The Beauty of Basil
One of my favorite things about summer is not the beach or long lazy afternoons in the sun or even the explosion of color and perfume in my flower garden, although I love them all. My favorite thing about summer is basil. From the shape of the leaf to the delicate fragrance to the way it makes a dish come to life, there is, for me, no summer cooking without fresh basil. I smile each morning as I water the huge pot of it that grows outside my back door, easily in reach of a quick snip.
An aromatic annual plant native to India, basil has been revered by many cultures for many years, particularly ancient Greeks, who called it “basilikon,” meaning “royal.” While used worldwide, basil is used predominantly in Mediterranean, Thai, Vietnamese and Laotian cooking.
With about 60 varieties of this fabulous herb, you’ll find this stocky plant grows from 8 to 24 inches in height, with round or lance-shaped leaves which vary in color from green to reddish to purple. The leaves are quite fragile and lose their flavor after flowering at the tips of the stems, so it’s always best to harvest the leaves before the plant blossoms. The flavor of basil can vary with each variety, with the most popular being reminiscent of lemon, anise, clove, thyme and camphor…as well as good ole’ sweet basil, my personal favorite.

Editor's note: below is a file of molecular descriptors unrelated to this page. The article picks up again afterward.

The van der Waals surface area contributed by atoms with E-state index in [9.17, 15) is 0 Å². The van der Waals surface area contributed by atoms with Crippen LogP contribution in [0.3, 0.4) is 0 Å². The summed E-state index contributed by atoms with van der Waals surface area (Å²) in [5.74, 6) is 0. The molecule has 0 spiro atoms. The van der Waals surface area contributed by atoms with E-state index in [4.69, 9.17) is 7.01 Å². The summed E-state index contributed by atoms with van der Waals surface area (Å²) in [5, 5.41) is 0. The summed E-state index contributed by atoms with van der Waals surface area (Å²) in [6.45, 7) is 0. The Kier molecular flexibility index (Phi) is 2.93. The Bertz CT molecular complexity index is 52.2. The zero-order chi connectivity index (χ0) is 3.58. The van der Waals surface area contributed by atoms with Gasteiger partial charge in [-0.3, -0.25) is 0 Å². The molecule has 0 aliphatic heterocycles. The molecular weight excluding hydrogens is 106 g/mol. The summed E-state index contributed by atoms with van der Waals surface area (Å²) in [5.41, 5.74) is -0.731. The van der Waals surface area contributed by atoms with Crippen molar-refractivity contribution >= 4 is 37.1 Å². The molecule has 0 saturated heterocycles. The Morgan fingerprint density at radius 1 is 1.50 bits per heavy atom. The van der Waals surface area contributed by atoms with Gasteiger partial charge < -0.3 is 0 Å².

Basil is best fresh and in season…summer is its time, making it the quintessential seasoning for tomatoes. It also loves to be paired with garlic and onions and oh, how it loves lemon and olive oil. Used in everything from pasta to pesto, basil adds a delightful sparkle to almost any dish.
Ideally, (at least in my book) grow your own basil in your garden or on a window sill. Freshly snipped and used in cooking, the flavor is without peer. When buying fresh basil, look for leaves that are slightly shiny and very perky. Wilted basil is old and will wither within a day. Avoid blackened, soft leaves as they will rot the rest of the bunch. Once home, place the basil as you would a bouquet of flowers in a small glass of water. Loosely drape a plastic bag over the leaves and refrigerate. Basil will last several days stored in this manner.
When cooking with fresh basil, remember that the flavor is easily destroyed by heat, so always add it at the end of cooking to preserve its subtleties.
Believed to work in the body as an antiseptic, tonic and stomach aid, basil leaves can be steeped in boiled water for 10 minutes to make a tea that can aid in curing tummy troubles.
And finally, while summer is basil’s season, I find that I can winter my pot through the coldest days by simply placing on a sunny, warm window sill. Then I place it out in the sun come spring and it provides me with freshness all year long.